In a moment of absent (weak?) mindedness, I have agreed to blog from a conference – the Physiological Society’s Summer bash, Physiology 2010, starting just about now.
This will be a first for me – though I have done conference reports (of which more later) I have never done any via the blogs.
The other slightly unusual feature for me is that this is happening on my doorstep, as Physiology 2010 is taking place in glorious sunny Manchester. Well, it was sunny until last night. The torrential downpour then, and the sporadic drizzle today, has arrived, according to one local physiologist, especially to make conference visitors feel they are getting the true North West of England experience. Actually, the forecast suggests the weather will be clearing up (I had my fingers crossed as I typed that last phrase one-handed!). And our garden was glad of the rain.
Conference season seems to be starting very early this year. Normally, once the students have left, we have a couple of weeks’ quiet at the University before conference season kicks in. However, this year the interlude has only been a weekend – just long enough to see England depart from the World Cup (but let’s not talk about that).
I must admit to being slightly unsure as to precisely HOW one “blogs a conference”. Most of my previous reports from conferences have been from the “impressionistic retrospective” school of meeting reports. The ones I can remember, all in Physiology News are listed below: the Tenerife one is probably my favourite.
Physiology News 45 p 8-13
PN 47 p 8-11
PN 51 p 7-11
PN 61 2005 p 8-9
The point of listing these – apart from the shameless pimping of one’s own work which is a central feature of blogging! – was that they were all written a while after the actual events, with the benefit of hindsight. I’ve never done one “live” before, and just how live and as it happens this is going to be is open to some question. I think I shall aim for some impressions each evening.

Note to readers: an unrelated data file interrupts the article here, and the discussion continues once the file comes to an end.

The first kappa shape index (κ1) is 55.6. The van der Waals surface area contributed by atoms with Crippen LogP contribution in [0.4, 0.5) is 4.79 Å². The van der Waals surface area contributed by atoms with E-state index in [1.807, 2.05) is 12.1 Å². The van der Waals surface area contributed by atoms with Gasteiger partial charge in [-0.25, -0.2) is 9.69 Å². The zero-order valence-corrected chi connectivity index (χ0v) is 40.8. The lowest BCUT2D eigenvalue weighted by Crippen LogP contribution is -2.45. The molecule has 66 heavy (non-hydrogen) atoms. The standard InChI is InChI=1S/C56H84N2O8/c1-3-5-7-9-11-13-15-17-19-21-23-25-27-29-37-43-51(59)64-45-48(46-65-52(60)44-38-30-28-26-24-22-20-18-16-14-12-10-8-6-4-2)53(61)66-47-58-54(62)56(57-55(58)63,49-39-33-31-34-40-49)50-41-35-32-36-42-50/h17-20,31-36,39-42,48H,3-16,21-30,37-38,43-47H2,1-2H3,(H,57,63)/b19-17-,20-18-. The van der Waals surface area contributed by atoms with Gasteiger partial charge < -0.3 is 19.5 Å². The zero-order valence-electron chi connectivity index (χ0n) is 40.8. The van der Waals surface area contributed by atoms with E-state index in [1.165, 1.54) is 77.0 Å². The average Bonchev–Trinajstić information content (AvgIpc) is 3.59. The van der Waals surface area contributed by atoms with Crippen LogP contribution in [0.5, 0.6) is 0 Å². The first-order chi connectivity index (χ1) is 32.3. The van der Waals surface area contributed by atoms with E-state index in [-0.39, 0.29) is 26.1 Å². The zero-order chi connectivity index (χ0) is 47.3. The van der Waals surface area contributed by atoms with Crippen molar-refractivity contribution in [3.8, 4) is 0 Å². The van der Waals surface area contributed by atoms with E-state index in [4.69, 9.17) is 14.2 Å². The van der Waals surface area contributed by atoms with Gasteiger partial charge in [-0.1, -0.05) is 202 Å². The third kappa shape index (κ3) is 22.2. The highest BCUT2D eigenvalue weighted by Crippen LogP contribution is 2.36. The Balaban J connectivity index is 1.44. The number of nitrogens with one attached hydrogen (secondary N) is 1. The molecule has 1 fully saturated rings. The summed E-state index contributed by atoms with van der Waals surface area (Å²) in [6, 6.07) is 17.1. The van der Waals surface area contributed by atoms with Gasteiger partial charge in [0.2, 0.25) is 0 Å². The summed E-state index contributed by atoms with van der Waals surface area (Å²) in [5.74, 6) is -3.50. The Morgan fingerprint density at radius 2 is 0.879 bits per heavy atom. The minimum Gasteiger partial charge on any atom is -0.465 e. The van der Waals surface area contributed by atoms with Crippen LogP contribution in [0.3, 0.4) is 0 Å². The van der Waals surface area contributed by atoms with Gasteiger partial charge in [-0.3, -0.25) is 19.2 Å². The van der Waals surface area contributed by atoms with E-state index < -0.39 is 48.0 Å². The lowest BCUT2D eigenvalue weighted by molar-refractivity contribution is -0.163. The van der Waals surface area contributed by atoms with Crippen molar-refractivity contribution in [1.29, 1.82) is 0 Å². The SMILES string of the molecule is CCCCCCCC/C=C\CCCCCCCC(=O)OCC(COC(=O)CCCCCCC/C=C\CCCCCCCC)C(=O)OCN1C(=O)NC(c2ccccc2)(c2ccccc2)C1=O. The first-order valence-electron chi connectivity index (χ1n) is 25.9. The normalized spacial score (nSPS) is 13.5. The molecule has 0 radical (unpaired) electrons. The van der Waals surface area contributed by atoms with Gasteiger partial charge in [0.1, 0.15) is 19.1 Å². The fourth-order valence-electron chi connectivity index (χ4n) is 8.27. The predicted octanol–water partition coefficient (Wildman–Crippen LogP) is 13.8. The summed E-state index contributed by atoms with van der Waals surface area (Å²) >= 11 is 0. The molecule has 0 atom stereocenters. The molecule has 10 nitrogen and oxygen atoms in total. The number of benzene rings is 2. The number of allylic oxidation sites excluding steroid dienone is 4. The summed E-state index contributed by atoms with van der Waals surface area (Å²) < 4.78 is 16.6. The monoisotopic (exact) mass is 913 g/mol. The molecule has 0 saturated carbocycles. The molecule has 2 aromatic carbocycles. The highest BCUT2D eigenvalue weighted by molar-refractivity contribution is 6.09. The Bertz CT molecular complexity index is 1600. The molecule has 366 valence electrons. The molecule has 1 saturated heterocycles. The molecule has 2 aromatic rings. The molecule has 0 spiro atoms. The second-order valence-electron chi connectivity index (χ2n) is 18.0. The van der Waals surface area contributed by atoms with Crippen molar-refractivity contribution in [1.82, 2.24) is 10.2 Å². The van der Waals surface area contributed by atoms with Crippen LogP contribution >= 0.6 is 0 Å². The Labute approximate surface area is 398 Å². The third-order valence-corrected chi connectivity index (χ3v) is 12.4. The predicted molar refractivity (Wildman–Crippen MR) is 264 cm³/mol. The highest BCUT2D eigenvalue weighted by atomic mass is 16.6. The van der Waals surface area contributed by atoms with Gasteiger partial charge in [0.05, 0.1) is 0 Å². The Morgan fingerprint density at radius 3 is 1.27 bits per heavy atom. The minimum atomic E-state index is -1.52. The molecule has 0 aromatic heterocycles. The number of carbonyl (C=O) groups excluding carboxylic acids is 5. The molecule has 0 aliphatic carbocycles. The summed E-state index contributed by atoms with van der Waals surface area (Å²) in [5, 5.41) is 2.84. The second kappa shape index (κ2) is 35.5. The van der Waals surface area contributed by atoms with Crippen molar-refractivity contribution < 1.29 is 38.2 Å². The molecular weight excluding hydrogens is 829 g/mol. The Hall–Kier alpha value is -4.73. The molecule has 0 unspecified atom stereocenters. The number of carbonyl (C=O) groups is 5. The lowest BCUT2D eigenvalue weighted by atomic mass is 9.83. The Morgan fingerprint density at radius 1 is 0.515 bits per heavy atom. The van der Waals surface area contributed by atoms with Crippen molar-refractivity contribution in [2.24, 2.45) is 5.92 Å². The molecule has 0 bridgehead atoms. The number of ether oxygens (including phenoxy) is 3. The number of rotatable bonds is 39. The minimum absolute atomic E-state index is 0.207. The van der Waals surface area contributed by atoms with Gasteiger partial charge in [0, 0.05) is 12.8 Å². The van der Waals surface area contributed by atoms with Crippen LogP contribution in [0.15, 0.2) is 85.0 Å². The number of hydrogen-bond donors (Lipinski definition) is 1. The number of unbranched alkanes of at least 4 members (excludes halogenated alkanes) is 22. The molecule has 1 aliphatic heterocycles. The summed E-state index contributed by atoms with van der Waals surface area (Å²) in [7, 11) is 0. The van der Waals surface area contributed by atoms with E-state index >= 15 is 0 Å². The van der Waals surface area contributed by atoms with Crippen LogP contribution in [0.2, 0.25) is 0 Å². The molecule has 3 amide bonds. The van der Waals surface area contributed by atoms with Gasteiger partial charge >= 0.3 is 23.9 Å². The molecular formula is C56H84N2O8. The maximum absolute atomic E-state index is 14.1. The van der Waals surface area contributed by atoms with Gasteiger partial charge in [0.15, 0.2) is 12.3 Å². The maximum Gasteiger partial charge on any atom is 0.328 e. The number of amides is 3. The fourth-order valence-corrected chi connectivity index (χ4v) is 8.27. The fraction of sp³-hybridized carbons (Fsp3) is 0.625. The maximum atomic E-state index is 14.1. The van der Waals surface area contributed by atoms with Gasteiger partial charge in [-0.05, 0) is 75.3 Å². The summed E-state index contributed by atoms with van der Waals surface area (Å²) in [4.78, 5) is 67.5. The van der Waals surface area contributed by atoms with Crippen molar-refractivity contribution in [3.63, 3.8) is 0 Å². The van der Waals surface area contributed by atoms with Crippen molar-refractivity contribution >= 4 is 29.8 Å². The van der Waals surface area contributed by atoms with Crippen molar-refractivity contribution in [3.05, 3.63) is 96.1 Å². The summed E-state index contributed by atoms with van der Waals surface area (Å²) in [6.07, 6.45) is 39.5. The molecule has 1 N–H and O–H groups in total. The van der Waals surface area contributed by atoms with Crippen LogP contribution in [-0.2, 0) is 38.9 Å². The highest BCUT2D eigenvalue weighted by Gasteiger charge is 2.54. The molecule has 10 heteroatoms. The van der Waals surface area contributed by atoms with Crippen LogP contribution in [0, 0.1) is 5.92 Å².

The meeting site, by the way, now offers a “personalized meeting itinerary planner”. I’m not sure I’m organised enough to be able to use a personailsed planner – probably not – but I have picked my two personal top plenary lectures for the meeting. One is the annual Review Prize Lecture on Thursday by the amazing Roger Tsien, a long-time hero to me and many other physiologists who have measured things with fluorescent dyes. The other is the Physiological Society Public Lecture, given this year by Manchester’s own Prof Dame Nancy Rothwell FRS – who was recently announced as our next University President.
And with that, I shall sign off for now, as I have to go and chair a Physiology News editorial meeting. I will try and add to this post tonight with some stats on the meeting, and perhaps a word about the Phys Soc’s meetings through the years, from the mid 1870s, to when I started attending in the mid 1980s, to today.
Phys Soc Meetings – then and now
When I started in physiology as a PhD student in the 1980s, there were half a dozen or more Phys Soc meetings a year, varying in size from the large (usually the meetings in the Summer or in the couple of weeks before Christmas) to the small. Some years back the Phys Soc decided to concentrate on having a single main annual Summer meeting – of which Physiology 2010 is the latest – to cover all subject areas within the discipline, with all other smaller meetings throughout the year being specialist themed meetings.